# Geometry :

Subject: Re: [geometry] R-tree query nearest nodes with torus distance strategy
From: Adam Wulkiewicz (adam.wulkiewicz_at_[hidden])
Date: 2015-04-02 14:15:43

Andrew Hundt wrote:
> On Thu, Apr 2, 2015 at 9:43 AM, Adam Wulkiewicz
> <adam.wulkiewicz_at_[hidden] <mailto:adam.wulkiewicz_at_[hidden]>> wrote:
>
>
<snip>
>
> I'm using a 2 arms, one 6 degree of freedom and the other 7 dof with
> revolute (rotating) joints. The position of the arm can be accurately
> represented as an n-d point representing the angle of each joint, with
> no need for orientation/pose on the surface of a torus, with 1
> dimension for each joint.
>
> Here is a simple image explaining the 2d case:

>
> Therefore I don't need to worry about orientation but probably just
> the envelope/box which I believe is used for the data structure and
> the points themselves.
>
> Those 2d coordinates could be phi (toroidal angle) and theta
> (poloidal angle)

>
>
> As detailed above, this means in my current use case I can skip theta.
>
> They could be stored in the rtree as 2d cartesian points but you'd
> still have to implement your own distance function (see below). On
> a torus those angles would probably both be in range [-pi, pi] and
> both would have periodical nature (like longitude in spherical and
> geographical coordinate systems).
>
> Now it depends, how precise must the distance be. You could
> calculate a simple cartesian distance of those coordinates
> (treating them as cartesian) but taking the periodicity into
> account. This however wouldn't be the "true"/shortest distance
> between points or between a point and a box on the surface of a
> torus, defined by geodesics. For this you'd probably have to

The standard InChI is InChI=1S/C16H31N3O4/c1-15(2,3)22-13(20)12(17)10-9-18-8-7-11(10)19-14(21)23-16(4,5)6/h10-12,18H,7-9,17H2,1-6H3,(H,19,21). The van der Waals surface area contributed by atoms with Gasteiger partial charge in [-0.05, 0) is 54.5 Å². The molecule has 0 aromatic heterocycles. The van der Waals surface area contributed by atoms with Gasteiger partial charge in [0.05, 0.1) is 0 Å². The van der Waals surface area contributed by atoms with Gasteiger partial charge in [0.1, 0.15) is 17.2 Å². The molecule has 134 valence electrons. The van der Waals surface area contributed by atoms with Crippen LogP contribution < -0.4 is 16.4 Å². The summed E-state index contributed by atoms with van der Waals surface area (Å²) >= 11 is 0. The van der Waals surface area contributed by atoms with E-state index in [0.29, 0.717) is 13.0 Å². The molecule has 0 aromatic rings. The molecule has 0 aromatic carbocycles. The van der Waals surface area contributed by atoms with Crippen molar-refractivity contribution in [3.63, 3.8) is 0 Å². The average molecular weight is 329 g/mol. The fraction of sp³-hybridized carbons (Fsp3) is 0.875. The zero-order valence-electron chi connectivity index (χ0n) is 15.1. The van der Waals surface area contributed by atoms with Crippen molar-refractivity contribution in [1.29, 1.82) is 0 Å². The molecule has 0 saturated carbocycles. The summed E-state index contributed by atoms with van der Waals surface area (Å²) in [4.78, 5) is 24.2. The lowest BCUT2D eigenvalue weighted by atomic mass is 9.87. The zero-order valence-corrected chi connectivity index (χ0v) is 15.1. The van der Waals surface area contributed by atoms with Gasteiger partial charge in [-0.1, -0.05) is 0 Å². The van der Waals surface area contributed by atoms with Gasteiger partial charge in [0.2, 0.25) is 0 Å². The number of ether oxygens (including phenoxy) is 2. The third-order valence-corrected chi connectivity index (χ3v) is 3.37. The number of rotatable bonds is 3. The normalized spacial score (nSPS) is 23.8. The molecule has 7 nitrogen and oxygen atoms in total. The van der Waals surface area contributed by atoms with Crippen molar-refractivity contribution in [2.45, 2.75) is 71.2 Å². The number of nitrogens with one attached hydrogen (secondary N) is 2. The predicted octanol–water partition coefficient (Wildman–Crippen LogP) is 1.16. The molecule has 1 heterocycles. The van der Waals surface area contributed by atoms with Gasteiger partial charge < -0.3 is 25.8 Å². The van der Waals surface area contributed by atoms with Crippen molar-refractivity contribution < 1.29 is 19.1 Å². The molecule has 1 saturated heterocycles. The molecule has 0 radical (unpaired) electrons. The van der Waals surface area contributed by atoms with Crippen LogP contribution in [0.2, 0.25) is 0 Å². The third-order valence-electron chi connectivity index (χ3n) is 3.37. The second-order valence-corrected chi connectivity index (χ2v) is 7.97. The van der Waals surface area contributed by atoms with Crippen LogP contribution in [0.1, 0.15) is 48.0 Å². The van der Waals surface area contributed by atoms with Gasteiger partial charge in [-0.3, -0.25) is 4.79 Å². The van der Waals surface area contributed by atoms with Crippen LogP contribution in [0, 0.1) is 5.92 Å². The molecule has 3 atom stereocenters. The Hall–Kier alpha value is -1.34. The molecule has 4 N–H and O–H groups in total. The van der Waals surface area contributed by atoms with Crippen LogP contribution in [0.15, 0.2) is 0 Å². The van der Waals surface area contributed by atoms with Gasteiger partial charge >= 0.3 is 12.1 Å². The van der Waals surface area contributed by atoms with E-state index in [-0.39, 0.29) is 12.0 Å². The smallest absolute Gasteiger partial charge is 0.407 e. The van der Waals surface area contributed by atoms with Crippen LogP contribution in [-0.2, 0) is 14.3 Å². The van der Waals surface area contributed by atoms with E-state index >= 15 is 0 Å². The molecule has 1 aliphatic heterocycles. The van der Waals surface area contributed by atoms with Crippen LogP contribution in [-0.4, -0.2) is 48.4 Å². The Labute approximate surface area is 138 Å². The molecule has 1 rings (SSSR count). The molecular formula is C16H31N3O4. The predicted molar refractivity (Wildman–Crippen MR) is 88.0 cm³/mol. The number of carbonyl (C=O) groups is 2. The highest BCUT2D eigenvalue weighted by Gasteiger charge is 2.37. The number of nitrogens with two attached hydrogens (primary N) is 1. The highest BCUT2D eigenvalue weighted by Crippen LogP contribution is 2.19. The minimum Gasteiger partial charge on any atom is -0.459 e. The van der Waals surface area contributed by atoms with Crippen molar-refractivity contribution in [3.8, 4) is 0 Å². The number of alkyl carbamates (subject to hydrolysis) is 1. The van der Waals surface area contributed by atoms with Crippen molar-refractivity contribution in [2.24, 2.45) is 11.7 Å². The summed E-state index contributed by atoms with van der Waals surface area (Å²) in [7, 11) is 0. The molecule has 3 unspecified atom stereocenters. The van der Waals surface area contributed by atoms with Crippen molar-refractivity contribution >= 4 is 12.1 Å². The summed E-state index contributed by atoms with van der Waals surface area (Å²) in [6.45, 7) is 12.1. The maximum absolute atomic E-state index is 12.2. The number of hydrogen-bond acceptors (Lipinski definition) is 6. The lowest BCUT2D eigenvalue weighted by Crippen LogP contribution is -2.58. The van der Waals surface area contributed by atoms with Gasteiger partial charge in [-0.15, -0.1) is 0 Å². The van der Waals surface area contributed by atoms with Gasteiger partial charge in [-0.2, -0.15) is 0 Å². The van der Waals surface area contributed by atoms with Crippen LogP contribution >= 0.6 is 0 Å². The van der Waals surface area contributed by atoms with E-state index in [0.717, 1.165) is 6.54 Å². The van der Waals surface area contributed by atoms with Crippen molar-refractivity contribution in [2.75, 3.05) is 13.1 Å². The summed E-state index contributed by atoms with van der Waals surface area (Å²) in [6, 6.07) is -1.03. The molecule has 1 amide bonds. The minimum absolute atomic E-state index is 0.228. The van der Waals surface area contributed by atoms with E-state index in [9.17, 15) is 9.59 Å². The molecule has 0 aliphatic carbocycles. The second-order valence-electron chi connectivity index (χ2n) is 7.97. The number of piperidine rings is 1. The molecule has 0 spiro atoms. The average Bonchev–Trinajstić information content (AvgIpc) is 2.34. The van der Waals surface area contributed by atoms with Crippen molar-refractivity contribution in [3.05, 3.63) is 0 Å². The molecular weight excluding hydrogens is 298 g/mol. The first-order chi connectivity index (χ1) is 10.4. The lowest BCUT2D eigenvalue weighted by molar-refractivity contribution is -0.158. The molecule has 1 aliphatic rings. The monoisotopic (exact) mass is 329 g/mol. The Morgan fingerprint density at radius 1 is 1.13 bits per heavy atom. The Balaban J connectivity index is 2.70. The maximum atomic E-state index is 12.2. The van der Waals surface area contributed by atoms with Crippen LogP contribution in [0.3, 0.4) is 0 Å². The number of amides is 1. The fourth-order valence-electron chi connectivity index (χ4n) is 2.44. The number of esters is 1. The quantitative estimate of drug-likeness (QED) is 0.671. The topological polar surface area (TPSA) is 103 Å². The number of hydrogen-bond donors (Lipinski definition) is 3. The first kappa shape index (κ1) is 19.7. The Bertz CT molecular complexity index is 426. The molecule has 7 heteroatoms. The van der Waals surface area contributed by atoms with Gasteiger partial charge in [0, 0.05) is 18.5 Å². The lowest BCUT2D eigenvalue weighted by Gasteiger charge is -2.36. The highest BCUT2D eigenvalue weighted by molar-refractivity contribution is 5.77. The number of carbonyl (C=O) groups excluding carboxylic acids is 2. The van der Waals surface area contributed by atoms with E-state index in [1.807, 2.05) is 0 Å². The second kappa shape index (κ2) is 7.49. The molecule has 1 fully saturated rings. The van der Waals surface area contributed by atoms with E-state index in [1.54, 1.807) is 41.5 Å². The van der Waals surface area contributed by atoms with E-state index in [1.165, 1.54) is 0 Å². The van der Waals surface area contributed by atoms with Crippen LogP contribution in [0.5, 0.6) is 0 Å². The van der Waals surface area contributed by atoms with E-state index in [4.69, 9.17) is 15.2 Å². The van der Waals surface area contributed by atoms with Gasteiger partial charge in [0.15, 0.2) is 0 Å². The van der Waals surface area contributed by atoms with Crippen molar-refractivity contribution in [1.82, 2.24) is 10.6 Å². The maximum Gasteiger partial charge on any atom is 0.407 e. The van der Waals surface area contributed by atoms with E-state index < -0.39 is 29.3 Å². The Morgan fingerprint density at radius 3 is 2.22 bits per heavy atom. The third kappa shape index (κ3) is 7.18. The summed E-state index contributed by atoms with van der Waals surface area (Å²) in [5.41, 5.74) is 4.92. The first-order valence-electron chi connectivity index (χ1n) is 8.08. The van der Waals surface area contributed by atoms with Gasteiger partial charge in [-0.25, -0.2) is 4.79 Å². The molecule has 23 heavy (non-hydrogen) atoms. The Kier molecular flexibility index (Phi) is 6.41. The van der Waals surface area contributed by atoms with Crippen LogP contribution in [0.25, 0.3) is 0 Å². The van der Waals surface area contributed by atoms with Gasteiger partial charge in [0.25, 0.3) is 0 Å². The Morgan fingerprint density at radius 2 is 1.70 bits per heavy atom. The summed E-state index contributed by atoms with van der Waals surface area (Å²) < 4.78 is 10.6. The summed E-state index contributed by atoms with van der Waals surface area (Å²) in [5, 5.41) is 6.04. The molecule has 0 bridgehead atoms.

> approximate it somehow through integral expression, newton's
> method, taylor series, etc.
>
>
> I may be mistaken, but I believe the distance can be calculated by
> taking the angular distance separately in each dimension as linked
> previously, and listing them as a single tor_dist_vec, then take the
> sqrt(element_sum(tor_dist_vec)). Since all the distances will always
> be between [0,pi] I believe this will work correctly.

Ok, if I understand you correctly you would like to represent a
configuration of an arm (N angles) as a point (N coordinates), store
those points in the rtree and then use it to search for the closest
known configuration.

If representing the configuration in 6d cartesian space is enough for
you (which AFAIU is the case) then you just may store tham in the rtree
as they are.

Now the question is, can the joints rotate infinitely or not (because of
some mechanical limitations)? I.e. can a joint go from angle 0 to 2pi
and then further so again jump to 0 and go to 2pi, etc.?

If the answer is no and the joint must go back then cartesian
representation is all you need.

But if the answer is yes then the cartesan representation is not really
correct, since the angles may wrap around the edges 0 <-> 2pi or -pi <->
pi and you should be able to find the closest distance if it was on the
other side of the range. So indeed we have a torus, for 2 joints -> 2DoF
-> 3D torus, so I'm guessing that 6 joints -> 6Dof -> 7D torus. In this
case simple cartesian distance won't be sufficient because in any of
those dimensions the coordinates can wrap around the edge, so you must
take it into account. Which means that for each coordinate that can wrap
you need to calculate a normalized signed difference in a range [-pi,